Million baht lucky draw to boost Thai tax revenue
"Want to win a million baht? Go for e-payment," says Thailand's junta.
It is offering a lucky draw as an incentive to use a new online payment scheme for business in an effort to bring some of the massive informal economy onto the books and boost tax revenues.
Thailand is hopeful an e-payment scheme will add tax revenue of 100 billion baht (S$3.9 billion) a year.
Finance Minister Apisak Tantivorawong estimates the move will save banks and businesses 75 billion baht a year, though other policymakers expect it could take some time for businesses to change their habits.
Cash and cheques make up 80 per cent of transactions.
A coup in 2014 ended political unrest but the generals have struggled to revive South-east Asia's second-largest economy as exports and consumption remain weak.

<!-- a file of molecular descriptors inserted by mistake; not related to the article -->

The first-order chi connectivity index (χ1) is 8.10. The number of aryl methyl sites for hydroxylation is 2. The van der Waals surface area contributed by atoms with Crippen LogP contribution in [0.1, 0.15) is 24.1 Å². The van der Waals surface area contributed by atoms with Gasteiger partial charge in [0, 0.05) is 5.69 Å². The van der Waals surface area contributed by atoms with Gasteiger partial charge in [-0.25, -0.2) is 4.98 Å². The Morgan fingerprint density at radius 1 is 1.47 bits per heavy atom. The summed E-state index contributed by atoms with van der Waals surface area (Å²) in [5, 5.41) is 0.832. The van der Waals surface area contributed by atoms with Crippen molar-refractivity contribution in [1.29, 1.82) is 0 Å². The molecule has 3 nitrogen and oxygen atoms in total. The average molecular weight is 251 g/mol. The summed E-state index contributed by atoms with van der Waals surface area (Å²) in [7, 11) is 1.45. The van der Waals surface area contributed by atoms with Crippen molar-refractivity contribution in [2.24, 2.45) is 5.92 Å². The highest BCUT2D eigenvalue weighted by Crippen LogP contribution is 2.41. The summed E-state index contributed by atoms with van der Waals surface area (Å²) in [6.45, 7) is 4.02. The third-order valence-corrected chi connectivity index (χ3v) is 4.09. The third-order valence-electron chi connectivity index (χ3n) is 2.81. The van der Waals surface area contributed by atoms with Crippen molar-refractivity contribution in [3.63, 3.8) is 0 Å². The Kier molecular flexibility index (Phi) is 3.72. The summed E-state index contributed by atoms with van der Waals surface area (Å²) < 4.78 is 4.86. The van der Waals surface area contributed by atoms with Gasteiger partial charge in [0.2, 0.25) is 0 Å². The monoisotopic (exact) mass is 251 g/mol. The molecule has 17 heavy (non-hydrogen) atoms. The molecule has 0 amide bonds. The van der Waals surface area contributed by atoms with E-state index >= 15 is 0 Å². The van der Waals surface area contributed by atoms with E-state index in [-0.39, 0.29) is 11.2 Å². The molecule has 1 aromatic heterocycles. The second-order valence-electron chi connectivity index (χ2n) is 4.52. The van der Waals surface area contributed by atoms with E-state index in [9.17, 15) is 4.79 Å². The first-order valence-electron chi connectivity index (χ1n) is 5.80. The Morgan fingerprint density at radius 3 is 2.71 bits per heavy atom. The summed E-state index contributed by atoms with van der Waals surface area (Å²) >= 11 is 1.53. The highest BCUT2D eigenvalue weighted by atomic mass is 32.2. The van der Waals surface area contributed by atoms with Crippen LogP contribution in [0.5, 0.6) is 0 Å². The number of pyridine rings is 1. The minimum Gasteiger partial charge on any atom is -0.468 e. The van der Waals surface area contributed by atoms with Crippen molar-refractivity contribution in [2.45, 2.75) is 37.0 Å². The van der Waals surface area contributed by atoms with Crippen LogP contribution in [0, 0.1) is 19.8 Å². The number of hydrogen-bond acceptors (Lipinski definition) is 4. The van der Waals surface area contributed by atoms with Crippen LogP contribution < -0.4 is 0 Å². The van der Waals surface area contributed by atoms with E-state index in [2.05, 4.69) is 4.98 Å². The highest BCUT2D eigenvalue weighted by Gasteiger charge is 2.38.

To promote the scheme, the junta will next year offer consumers and merchants a monthly lucky draw of cash awards worth seven million baht for a year.
Some 5.5 million baht will be for e-payment customers, with the biggest prize of one million baht and the rest for business operators that install electronic data capture machines.
Under the system, transaction information is sent to the revenue department so the government "can see all trade flows, making tax avoidance more difficult", said Krisada Chinavicharana, head of the ministry's fiscal policy office.
Tax evasion in Thailand is a major problem, with former Finance Minister Sommai Phasee estimating evasion may have cost it 30 per cent of VAT revenue.